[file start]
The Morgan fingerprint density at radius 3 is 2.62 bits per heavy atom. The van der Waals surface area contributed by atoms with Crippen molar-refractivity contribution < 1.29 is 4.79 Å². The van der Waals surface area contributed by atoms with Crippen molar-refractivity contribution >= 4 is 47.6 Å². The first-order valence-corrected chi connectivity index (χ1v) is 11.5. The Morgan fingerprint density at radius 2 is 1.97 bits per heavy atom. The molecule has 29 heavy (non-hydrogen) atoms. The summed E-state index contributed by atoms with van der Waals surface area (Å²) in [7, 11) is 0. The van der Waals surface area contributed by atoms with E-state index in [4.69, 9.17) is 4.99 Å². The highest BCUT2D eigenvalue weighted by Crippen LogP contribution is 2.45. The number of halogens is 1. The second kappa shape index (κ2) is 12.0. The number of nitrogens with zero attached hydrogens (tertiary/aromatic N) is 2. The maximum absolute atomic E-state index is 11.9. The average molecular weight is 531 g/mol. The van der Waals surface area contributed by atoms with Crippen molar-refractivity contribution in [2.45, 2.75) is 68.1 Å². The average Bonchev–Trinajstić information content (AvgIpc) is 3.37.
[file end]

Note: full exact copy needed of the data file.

The Morgan fingerprint density at radius 3 is 2.62 bits per heavy atom. The van der Waals surface area contributed by atoms with Crippen molar-refractivity contribution < 1.29 is 4.79 Å². The van der Waals surface area contributed by atoms with Crippen molar-refractivity contribution >= 4 is 47.6 Å². The first-order valence-corrected chi connectivity index (χ1v) is 11.5. The Morgan fingerprint density at radius 2 is 1.97 bits per heavy atom. The molecule has 29 heavy (non-hydrogen) atoms. The summed E-state index contributed by atoms with van der Waals surface area (Å²) in [7, 11) is 0. The van der Waals surface area contributed by atoms with E-state index in [4.69, 9.17) is 4.99 Å². The highest BCUT2D eigenvalue weighted by Crippen LogP contribution is 2.45. The number of halogens is 1. The second kappa shape index (κ2) is 12.0. The number of nitrogens with zero attached hydrogens (tertiary/aromatic N) is 2. The maximum absolute atomic E-state index is 11.9. The average molecular weight is 531 g/mol. The van der Waals surface area contributed by atoms with Crippen molar-refractivity contribution in [2.45, 2.75) is 68.1 Å². The average Bonchev–Trinajstić information content (AvgIpc) is 3.37.